Marilyn Minter is known for paintings and photographs that approach the body, sexuality, and fashion with gritty, feminist glamour. Installed along the I-70 corridor, her work speaks with complexity and ambiguity to themes of consumption. It is unclear whether the mouth, at once luscious and grotesque, is a victim trapped inside the sign or an invader with an urge to devour. Drooling and breathy, the mouth fogs the sign’s “surface” with steam and condensation, yet we cannot really know whether this “Big Sigh” is one of contentment or resignation. The dual meaning is appropriate, given the back-and-forth along the interstate between ads that tempt people to consume “goods” that are “bad” (such as fast food, slot machines, and lap dances) and messages playing on consumer guilt to promote programs for “better” living (such as health facilities and megachurches).
On the Sign Show’s main billboard in rural Hatton, the artwork engaged consumption in terms of land, food, and sex, looming over agricultural equipment such as rotary tillers and adjacent to signs for a strip club. In its second “satellite” location, by a busy commercial rail line, the moist, open mouth connotes a darker, even metaphysical sense of consumption pertaining to escapism and time. Right behind “Big Sigh,” a billboard warns of the perils of heroin (featuring an upside-down cartoon cat, the slogan “1 Death per day,” and the web address curiosityandheroin.org). Nearby, almost invisible in grassy overgrowth, is a small family graveyard dating from the 1860s.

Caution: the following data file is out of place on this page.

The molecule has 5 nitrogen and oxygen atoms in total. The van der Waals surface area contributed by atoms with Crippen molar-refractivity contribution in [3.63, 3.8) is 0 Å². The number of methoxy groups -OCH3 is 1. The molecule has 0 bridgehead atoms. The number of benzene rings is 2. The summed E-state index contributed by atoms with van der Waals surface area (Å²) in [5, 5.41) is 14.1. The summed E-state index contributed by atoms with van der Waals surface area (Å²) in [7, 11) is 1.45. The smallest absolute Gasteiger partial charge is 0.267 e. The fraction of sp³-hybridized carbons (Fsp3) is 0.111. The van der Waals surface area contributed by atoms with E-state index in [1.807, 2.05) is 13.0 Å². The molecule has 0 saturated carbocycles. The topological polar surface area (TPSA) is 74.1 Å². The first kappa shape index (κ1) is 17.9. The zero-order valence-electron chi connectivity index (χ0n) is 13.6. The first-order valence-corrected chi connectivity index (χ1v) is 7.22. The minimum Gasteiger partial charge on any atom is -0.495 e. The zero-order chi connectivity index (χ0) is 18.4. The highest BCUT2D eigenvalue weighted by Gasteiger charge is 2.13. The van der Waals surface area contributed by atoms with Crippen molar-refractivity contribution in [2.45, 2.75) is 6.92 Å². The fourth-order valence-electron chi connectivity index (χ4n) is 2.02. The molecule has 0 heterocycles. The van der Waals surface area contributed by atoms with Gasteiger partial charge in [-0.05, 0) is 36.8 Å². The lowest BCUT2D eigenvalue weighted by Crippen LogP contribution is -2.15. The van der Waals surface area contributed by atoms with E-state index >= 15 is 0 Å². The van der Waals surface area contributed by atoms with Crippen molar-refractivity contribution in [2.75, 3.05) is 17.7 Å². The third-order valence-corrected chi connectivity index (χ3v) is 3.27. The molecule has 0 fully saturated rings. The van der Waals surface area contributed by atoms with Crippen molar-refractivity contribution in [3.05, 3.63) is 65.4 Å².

Minter’s Sign Show participation coincides with her first major museum retrospective, Pretty/Dirty. She spoke with Mark Guiducci for Vogue.com, who wrote, “Slick, steamy, soiled, smeared: Such is the work of Marilyn Minter, the painter and photographer whose composite images of female body parts (think a mouthful of muddy pearls) have been embraced and reviled for their sensual magnetism for more than three decades. Collected by everyone from the Guggenheim to Jay Z — she makes a dancing cameo in his video “Picasso Baby” — Minter [on the occasion of her traveling retrospective] sat down … for a candid conversation about a few of her favorite things and the state of her art.” Click here to read the full article.
Marilyn Minter: Pretty/Dirty was co-organized by the Contemporary Arts Museum Houston and the Museum of Contemporary Art Denver and travels to the Orange County (CA) Museum of Art and the Brooklyn Museum. The exhibition catalogue was reviewed in the New York Times.